Most oil ministers see no Opec output change
Cairo, December 5, 2009
Oil ministers from Arab producers are comfortable with current crude prices and several see no need for Opec to change its output targets when it meets in Angola this month.
Oil has rallied to above $76 a barrel, around the level leading exporter Saudi Arabia and other Opec members have said is high enough for producers and not damaging to consumers.
'Right now you see the price is okay between $70 and $80, it's close to the target we set, it's almost $75 -- it's good,' Saudi Arabian Oil Minister Ali al-Naimi told reporters.
But he was evasive when asked what an Opec policy-setting meeting later this month in Luanda should do.
Other ministers gave stronger indications there was no need for change.
'I think the market is very stable...I don't think there will be any change for the time being,' Qatari Oil Minister Abdullah al-Attiyah said.
Libya's most senior oil official took a similar view.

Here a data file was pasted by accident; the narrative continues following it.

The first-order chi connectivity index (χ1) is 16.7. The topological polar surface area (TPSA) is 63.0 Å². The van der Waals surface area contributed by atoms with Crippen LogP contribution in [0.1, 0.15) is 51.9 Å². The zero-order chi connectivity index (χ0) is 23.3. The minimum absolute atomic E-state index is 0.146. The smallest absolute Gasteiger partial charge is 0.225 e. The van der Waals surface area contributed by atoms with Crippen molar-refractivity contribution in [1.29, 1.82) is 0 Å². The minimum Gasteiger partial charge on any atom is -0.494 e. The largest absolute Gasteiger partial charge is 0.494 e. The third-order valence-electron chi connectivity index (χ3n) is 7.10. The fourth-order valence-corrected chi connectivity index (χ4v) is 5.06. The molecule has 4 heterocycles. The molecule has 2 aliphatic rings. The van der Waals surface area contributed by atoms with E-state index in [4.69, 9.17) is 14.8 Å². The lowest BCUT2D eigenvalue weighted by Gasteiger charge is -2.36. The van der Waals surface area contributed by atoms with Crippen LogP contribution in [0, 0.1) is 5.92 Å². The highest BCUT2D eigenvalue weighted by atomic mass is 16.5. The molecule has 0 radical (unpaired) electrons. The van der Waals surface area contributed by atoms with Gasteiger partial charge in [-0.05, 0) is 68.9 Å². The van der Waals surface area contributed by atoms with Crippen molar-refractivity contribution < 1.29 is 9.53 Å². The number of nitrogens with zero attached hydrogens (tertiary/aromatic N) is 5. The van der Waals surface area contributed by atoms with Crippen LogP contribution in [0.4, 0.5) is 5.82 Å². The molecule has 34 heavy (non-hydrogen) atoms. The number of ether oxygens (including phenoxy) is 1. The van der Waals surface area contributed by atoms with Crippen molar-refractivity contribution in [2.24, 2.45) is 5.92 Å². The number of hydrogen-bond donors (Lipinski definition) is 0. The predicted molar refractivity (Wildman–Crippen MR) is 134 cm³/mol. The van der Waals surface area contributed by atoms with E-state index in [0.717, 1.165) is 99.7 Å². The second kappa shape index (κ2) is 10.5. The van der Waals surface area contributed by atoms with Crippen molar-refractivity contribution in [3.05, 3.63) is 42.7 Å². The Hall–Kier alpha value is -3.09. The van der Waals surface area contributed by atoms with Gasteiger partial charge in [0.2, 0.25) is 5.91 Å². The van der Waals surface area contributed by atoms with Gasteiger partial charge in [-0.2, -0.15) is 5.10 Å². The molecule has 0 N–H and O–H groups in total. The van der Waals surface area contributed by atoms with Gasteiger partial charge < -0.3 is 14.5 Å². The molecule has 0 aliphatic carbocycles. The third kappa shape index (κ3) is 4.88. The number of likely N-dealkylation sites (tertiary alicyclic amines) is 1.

'To tell you the truth, I don't think that any change will be taking place,' the head of Libya's Opec delegation Shokri Ghanem told reporters.
'Doing nothing is going to be the name of the meeting,' he added.
The ministers from the core Gulf Arab producing region were gathering in Friday for a meeting of the Organization of Arab Petroleum Exporting Countries on Saturday.
It was not scheduled to take output policy decisions.
Instead a conference of the Organization of the Petroleum Exporting Countries on Dec. 22 in Luanda will wrestle with the task of balancing huge volumes of oversupply against the risk any rise in oil demand could drive up prices and trouble the world economy.
Opec has held its formal output targets steady all year following a decision announced last December to cut supplies by a record 4.2 million barrels per day compared with September 2008.
That decision helped to drive up the oil price from just above $32 a barrel last December to a high for this year of $82 touched at the end of October.
As the oil price has rallied and producer nervousness about dwindling revenues has eased, Opec's compliance with its output targets has lapsed.
However, a huge welter of oversupply, including millions of barrels in floating storage at sea, as well as brimming stores on land, could worry some in the group.
The other cause for concern is possible speculation in the market. Some analysts argue prices should be lower given the levels of excess oil, which could justify an increase in output to prevent the price rising to levels that could set back economic recovery and destroy demand. – Reuters